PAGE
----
(photo credit: Courtesy)
Why the fear?
Sir, - What are Arab MKs Ahmed Tibi, Taleb a-Sanaa and the Wakf Islamic trust afraid of? The Temple Mount is located in the State of Israel and a public official made a (rare) visit. End of story. No guns were drawn and no threats were made. Yet "Public security minister's visit to Temple Mount enrages Muslims" (June 24).
What are they afraid will be discovered? Most people who have nothing to hide welcome strangers or friends with open arms.
Sir, - That the US State Department classifies Israeli building in east Jerusalem as "settlement" construction beyond
the Green Line, and therefore illegal, is nothing new ("US says settlement freeze includes east Jerusalem," June 23). This issue was one of the central topics in dispute between the first president Bush and prime minister Yitzhak Shamir in 1990.
Shamir stated, categorically: "There are no settlements in Jerusalem. It is part of Israel and will never be divided again."
But the State Department should be reminded that the US Congress also rejected the State Department view. Both Houses adopted a concurrent resolution in April 1990 declaring that the Congress
1. acknowledges that Jerusalem is and should remain the capital of the State of Israel; and
2. strongly believes that Jerusalem must remain an undivided city in which the rights of every ethnic group are protected.
Moreover, the Jerusalem Embassy Act, adopted by Congress in 1995, includes a Statement of the Policy of the United States to similar effect.
The writer is author of 'Jerusalem in America's Foreign Policy.'
Sir, - The Eda Haredit is adamant in not accepting any kind of Shabbat parking agreement, crying "We'll set the country on fire" ("J'lem mayor seeks compromise to avert secular-haredi crisis," June 24). These haredim are the real Shabbat desecraters by igniting the fire of strife and hatred and causing actual serious Shabbat violations resulting from additional police being called to duty and wild protesters throwing lethal objects at them.
As a religious Jew, I don't subscribe to the madness of this "haredi Halacha."
Sir, - To protect Shabbat, the haredim only need people to go to the car park, sit down there and perhaps recite Psalms. That would stop any use of the site. Once they use violence - and throwing stones is violence - they cease to protect Shabbat.
Sir, - As a Jerusalem resident, I totally disagreed with Gil Troy's "Jerusalemites should not be afraid of ghosts" (June 22). We need a living and buoyant city where entrepreneurial young people enjoy reasonably priced accommodation and employment to widen the tax base for all.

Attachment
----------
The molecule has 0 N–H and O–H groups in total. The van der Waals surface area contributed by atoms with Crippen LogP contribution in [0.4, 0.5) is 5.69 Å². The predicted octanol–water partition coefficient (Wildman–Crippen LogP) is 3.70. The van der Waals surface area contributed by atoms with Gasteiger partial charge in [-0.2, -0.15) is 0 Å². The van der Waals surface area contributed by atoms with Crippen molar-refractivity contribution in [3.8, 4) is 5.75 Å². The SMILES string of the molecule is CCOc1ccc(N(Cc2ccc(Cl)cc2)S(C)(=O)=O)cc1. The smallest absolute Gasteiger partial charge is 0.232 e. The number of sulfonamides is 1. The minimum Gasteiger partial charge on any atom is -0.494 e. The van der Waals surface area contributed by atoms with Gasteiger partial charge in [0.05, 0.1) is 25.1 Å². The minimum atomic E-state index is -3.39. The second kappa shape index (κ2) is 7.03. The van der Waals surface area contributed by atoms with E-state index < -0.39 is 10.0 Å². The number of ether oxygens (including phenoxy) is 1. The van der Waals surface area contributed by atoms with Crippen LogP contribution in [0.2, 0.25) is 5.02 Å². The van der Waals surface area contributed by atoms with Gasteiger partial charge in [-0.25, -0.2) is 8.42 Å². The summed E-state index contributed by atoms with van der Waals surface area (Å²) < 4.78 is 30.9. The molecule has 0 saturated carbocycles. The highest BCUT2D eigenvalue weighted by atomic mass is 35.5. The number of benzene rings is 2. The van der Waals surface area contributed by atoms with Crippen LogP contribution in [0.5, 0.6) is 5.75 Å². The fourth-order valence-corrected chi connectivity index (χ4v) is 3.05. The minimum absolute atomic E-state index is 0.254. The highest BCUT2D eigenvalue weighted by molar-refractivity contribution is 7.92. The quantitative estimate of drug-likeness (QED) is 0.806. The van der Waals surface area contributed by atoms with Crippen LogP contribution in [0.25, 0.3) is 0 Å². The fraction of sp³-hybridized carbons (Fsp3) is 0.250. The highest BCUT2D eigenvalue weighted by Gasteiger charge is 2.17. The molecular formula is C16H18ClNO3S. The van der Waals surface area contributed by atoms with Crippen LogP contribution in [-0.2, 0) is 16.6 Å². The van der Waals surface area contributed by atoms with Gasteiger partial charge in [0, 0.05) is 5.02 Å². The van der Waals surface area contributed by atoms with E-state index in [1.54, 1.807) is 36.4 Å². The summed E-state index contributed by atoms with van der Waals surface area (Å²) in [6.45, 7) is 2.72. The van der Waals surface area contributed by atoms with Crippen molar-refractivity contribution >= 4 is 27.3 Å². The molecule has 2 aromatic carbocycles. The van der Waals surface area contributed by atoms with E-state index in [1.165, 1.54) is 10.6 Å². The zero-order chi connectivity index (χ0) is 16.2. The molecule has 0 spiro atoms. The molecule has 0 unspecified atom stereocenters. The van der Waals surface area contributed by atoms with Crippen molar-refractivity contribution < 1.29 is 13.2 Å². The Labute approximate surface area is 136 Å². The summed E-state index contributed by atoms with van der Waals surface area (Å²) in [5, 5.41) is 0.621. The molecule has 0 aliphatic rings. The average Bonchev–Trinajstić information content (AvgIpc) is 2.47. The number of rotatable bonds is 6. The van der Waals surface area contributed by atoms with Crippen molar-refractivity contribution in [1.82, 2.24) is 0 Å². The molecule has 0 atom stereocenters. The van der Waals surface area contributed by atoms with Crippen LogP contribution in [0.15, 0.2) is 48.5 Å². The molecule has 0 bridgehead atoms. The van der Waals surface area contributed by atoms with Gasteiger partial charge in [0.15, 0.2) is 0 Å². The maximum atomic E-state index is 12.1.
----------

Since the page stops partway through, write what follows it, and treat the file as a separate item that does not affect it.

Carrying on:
We do not need a phantom city with a dead center of luxury apartments catered for temporary snowbirds who inadvertently manipulate and inflate property prices to the disadvantage of young would-be buyers, who are forced out of the city.
We did not need past municipal leaders' corrupt and incompetent policy of developing luxury apartments for wealthy Diaspora investors. We did not need the proliferation of luxury apartment developments fuelled by those affluent Diaspora investors, who leave them empty for most of the year while our growth industry is the burgeoning soup-kitchen business.
We do not need a city with 45 percent of its residents living under the poverty line.
What we need in Jerusalem is honest leadership, management and proper planning to encourage permanent residents into a living city rather than a poverty-stricken ghost town.
Sir, - Gil Troy overlooked one crucial element: While appreciating that non-resident absentee owners of luxurious apartments in Jerusalem (the "ghosts," as he calls them) are well-meaning Jews who, by spending a few days per year in the city wish to have some connection to our eternal capital, he ignores the fact that pricing real estate developments in the core areas of Jerusalem at the income level of prosperous North American and European investors who are purchasing a second home makes the city unaffordable to the young Israeli families who until now have been the well-spring of Jerusalem's growth.
From the early years of the State of Israel, young people who studied at the educational institutions in Jerusalem remained on and settled in its neighborhoods. Their income was derived from Israeli salaries, but they filled the stores, supermarkets, restaurants and theaters of the city, bringing a vibrancy to our capital. Today these young families are leaving in their droves, unable to afford housing in this hugely upscale market. Successive crops of our leaders have failed to address this crucial issue, perhaps out of fear of antagonizing our Diaspora brethren.
Perhaps our present leadership can find some arrangement whereby some sections of Jerusalem real estate are set aside for foreign investors, but substantial areas of the central neighborhoods of Jerusalem are protected for purchase by permanent Israeli residents only.
This is the only feasible accommodation that will prevent Gil Troy's well-meaning "ghosts" from turning our beloved Jerusalem into a magnificently constructed "ghost town."